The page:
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Keywords: Social Sciences
Social sciences
Sociology & anthropology
Issue Date: 2011
Abstract: This study is a sociological revisit of a Punjabi village in Pakistan after over 50 years. The village was previously studied by Eglar (1960). Since then no viable research is conducted to throw light on changes in social structural aspects of the village. Keeping this in view, we designed a retrospective longitudinal study on changes in various social institutions from 1960s through 2008. To understand changes in the social structure in a holistic way, institutions covered in this study are caste system, marriage and family, gender roles, decision making, traditions, belief system and leisure. For objectivity and representativeness of the results, quantitative data was collected through a probability sample survey. An extensive, complex and comprehensive interview schedule was developed to interview persons, age 55 + years. These persons are assumed to have observed changes during the study period. Of all the households in the village (350), every second household was systematically selected resulting in 109 respondents. Our findings are based on descriptive, trend and regression analyses of the data. Our results show that social structure of the village has changed substantially since 1960. The transition in traditional stratification structure started in 1970s leading to significant changes in 1990s and onwards. This shift from traditional to non- traditional occupations occurred mainly due to infrastructure, international migration and education, in about that order. Influence of caste on various social aspects (except marriage) declined significantly in 1990s and onwards. During the same time period, class system has partially replaced the rigid caste system in the village. Overall, caste system has weakened primarily due to economic factors. Our data shows that most of the marriages were taking place between close relatives from 1960s through 1980s. Substantial decline in these marriages was replaced by corresponding increase in inter-caste marriages after 1990. Education and economiciv factors are significant for the change in marriage patterns. During the same period, a shift is observed from joint family system to nuclear one, primarily due to lack of integration and intolerance. This resulted in fading away of role of grandparents in decision making which got replaced by parents and grownup children. Traditional gender roles, particularly of women are also changing since 1980s, mainly due to education that has partially influenced their autonomy. Positive change in attitudes towards daughters is observed to have appeared in the recent past. However, the majority celebrates birth of sons than daughters at the time of study. Our findings suggest that one-half of the villagers believe in various superstitions. Beliefs in black magic, taweez, ghosts and dreams are strong perhaps due to their religious relevance. Trend regarding visiting sufi shrines remained consistent throughout the study period. Changes are also found in traditions regarding deaths and marriages. Many traditions on death are losing their significance. On the contrary, some new traditions on marriage emerged during the last two decades. Economic conditions and influence of media, particularly television played important role in bringing about the change. Watching television is a popular leisure activity in the village. Leisure activities such as folklores, visiting neighbors and smoking huqa disappeared during the last two decades. Traditional sports are almost replaced by modern ones such as cricket, football and badminton from 1990s and onwards. The trends show that changes have occurred in almost all the social institutions in the village over the period of time. Pace of changes, in general, was slow before 1990 which got accelerated afterwards. Major agents of social structural changes in the village include education, international migration, television, computer, infrastructure (e.g. highway) etc.. If the trends in our study are extrapolated, one may expect that the traditional socio-cultural elements in future will be replaced by the unconventional ones.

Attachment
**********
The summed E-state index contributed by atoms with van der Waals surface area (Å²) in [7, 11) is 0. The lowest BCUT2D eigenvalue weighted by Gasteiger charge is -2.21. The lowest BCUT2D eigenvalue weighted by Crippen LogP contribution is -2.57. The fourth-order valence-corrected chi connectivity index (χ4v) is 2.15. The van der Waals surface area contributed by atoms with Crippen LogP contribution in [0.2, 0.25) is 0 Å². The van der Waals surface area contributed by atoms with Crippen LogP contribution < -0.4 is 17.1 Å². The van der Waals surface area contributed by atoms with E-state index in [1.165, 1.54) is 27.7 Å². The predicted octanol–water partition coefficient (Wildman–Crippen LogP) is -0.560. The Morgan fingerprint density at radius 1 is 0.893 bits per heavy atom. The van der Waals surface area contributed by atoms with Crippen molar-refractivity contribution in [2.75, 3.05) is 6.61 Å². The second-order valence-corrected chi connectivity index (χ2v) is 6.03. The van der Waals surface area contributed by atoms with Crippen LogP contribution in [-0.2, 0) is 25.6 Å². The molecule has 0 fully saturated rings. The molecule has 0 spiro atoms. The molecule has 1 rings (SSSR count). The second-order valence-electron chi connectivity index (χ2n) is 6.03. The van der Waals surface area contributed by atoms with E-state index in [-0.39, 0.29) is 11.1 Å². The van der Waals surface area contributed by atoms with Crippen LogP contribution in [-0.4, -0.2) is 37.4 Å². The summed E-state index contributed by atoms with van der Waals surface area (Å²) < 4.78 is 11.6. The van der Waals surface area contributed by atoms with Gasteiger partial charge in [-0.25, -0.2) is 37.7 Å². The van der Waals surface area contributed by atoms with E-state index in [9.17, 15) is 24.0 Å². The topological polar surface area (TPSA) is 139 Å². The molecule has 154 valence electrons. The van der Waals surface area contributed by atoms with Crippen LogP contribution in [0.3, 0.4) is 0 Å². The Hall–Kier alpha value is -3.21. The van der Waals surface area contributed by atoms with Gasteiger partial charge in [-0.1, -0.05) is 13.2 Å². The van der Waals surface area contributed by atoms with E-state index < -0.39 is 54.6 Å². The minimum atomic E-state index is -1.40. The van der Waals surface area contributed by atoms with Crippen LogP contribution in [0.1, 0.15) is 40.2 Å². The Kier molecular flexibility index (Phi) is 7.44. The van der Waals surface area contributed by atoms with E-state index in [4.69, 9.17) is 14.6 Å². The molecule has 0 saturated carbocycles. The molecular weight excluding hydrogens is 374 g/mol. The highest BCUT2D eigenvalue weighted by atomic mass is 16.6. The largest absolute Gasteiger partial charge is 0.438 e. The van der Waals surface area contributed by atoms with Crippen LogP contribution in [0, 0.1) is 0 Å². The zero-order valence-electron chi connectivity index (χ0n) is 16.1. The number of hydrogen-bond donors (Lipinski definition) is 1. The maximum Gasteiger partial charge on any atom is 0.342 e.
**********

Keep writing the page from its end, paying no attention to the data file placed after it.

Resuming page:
Appears in Collections:PhD Thesis of All Public / Private Sector Universities / DAIs.

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